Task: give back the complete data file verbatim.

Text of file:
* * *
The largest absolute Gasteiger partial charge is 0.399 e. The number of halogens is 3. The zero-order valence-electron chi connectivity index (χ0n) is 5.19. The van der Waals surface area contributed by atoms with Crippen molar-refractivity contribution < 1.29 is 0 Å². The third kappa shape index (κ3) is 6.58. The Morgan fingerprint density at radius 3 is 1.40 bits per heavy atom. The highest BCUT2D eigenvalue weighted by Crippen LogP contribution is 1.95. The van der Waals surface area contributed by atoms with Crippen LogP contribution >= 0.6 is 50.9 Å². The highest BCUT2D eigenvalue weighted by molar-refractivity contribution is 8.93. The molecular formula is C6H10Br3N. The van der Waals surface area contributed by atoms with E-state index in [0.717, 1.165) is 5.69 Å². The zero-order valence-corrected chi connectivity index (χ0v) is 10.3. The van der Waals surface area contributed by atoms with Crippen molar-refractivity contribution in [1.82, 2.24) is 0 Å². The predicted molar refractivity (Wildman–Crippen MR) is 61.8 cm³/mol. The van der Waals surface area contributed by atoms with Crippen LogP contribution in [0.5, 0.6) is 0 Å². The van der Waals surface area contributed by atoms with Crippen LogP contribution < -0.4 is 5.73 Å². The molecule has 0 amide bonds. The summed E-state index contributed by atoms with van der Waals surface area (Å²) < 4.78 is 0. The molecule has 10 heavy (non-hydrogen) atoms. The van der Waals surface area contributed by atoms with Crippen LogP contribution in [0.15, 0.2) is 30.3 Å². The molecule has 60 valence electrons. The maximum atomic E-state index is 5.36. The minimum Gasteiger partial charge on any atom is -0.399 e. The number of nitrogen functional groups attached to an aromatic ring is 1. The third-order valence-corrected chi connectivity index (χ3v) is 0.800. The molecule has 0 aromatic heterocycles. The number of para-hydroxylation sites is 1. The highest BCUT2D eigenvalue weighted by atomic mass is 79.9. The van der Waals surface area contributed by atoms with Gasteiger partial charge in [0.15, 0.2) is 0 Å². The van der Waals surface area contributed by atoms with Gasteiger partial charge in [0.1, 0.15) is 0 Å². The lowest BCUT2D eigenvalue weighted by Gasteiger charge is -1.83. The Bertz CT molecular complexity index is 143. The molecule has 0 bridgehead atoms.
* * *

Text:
The largest absolute Gasteiger partial charge is 0.399 e. The number of halogens is 3. The zero-order valence-electron chi connectivity index (χ0n) is 5.19. The van der Waals surface area contributed by atoms with Crippen molar-refractivity contribution < 1.29 is 0 Å². The third kappa shape index (κ3) is 6.58. The Morgan fingerprint density at radius 3 is 1.40 bits per heavy atom. The highest BCUT2D eigenvalue weighted by Crippen LogP contribution is 1.95. The van der Waals surface area contributed by atoms with Crippen LogP contribution >= 0.6 is 50.9 Å². The highest BCUT2D eigenvalue weighted by molar-refractivity contribution is 8.93. The molecular formula is C6H10Br3N. The van der Waals surface area contributed by atoms with E-state index in [0.717, 1.165) is 5.69 Å². The zero-order valence-corrected chi connectivity index (χ0v) is 10.3. The van der Waals surface area contributed by atoms with Crippen molar-refractivity contribution in [1.82, 2.24) is 0 Å². The predicted molar refractivity (Wildman–Crippen MR) is 61.8 cm³/mol. The van der Waals surface area contributed by atoms with Crippen LogP contribution in [0.5, 0.6) is 0 Å². The van der Waals surface area contributed by atoms with Crippen LogP contribution < -0.4 is 5.73 Å². The molecule has 0 amide bonds. The summed E-state index contributed by atoms with van der Waals surface area (Å²) < 4.78 is 0. The molecule has 10 heavy (non-hydrogen) atoms. The van der Waals surface area contributed by atoms with Crippen LogP contribution in [0.15, 0.2) is 30.3 Å². The molecule has 60 valence electrons. The maximum atomic E-state index is 5.36. The minimum Gasteiger partial charge on any atom is -0.399 e. The number of nitrogen functional groups attached to an aromatic ring is 1. The third-order valence-corrected chi connectivity index (χ3v) is 0.800. The molecule has 0 aromatic heterocycles. The number of para-hydroxylation sites is 1. The highest BCUT2D eigenvalue weighted by atomic mass is 79.9. The van der Waals surface area contributed by atoms with Gasteiger partial charge in [0.15, 0.2) is 0 Å². The van der Waals surface area contributed by atoms with Gasteiger partial charge in [0.1, 0.15) is 0 Å². The lowest BCUT2D eigenvalue weighted by Gasteiger charge is -1.83. The Bertz CT molecular complexity index is 143. The molecule has 0 bridgehead atoms.